The Illinois Tech Chapter of the Institute of Electrical and Electronics Engineers Eta Kappa Nu (IEEE-HKN) hosted a panel of student researchers on the night of Monday, March 19 in Perlstein Hall 108. Lasting from 7 p.m. to 8:30 p.m., this student panel consisted of current students Omar Sherif Tawkaol (biomedical engineering), Liza McQueney (mechanical engineering), Phil Hossu (computer science and mathematics), and Mete Morris (computer engineering).
Before the panel was opened up to questions from the audience, each of the student researchers presented on their research background and experiences. Tawakol began with a presentation on his role in a intercortical visual prosthesis project, based on the creation and testing of an electronic chip that can electrically stimulate the human brain’s visual cortex and lead to perception of light in blind patients. The next presenter, McQueney, discussed her work with The Robotics [email protected] as one of the lab’s undergraduate assistants. McQueney’s work specifically involved dust mitigation through either electrostatic repulsion or a piezoelectric device. Hossu took the opportunity to discuss his work both with professors and on his own with polynomial system solving. Finally, Morris described his research experience with policy-driven health management systems.
At this point in the event, the panel then opened to questions from the audience. The first question asked how an Illinois Tech student can go about getting involved with research both on and off campus. This question was met with the response that many of the panelists got their start through having a solid rapport with their academic professors and this leading to interactions, networks, and eventually opportunities. The work that a student does in class, even if not necessarily relevant, can still oftentimes leave a lasting impression with a professor and lead to professional opportunities down the line.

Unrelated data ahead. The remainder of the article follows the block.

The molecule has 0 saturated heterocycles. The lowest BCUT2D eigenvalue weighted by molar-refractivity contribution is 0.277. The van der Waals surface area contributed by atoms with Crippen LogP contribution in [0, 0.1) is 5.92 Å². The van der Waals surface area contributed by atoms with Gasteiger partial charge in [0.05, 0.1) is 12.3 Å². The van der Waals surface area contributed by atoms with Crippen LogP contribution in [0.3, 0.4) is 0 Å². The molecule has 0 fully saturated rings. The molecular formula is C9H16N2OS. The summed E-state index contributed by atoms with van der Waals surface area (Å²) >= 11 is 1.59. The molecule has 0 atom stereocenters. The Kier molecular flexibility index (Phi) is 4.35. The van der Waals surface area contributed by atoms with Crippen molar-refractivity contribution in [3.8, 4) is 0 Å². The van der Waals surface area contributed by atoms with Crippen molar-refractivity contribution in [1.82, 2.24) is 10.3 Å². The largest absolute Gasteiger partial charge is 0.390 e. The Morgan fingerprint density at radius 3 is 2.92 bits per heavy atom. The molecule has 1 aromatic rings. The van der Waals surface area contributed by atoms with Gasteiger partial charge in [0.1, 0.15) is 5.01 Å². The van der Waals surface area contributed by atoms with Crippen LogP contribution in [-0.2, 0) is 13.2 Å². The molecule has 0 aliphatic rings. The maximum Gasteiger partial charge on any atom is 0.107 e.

The next few questions asked the panel about the relationship between classroom learning and the experiences gained from their research. The panelists stated that this very much depends on the nature of the research project, but typically, the material learned in class plays a vital role in laying the foundation for research work. While the dichotomy between applied and theoretical knowledge becomes very pronounced at this stage, the point remains that student research and academics supplement each other very well in rounding out one’s education. A similar question comparing research to more traditional work or internship arrangements was met with the response that it depends on the student’s value of autonomy, with research generally lending itself to much more autonomy than a job or internship.
Finally, the panelists discussed what they liked, disliked, and took away from their research experiences. Included in the liked aspects were the opportunities to learn and network, access to resources and labs, and overall professional development. The panelists also expressed their dislike for the difficulty of work being seen as legitimate when not done in traditional professor arrangements, administrative and logistical difficulties, and the intimidation factor at the beginning of a research project when no one knows your capabilities or personality. To conclude, the panel stated that the most fundamental aspects of student research include being passionate about the subject matter, having a strong work ethic and personal convictions, and being able to network well.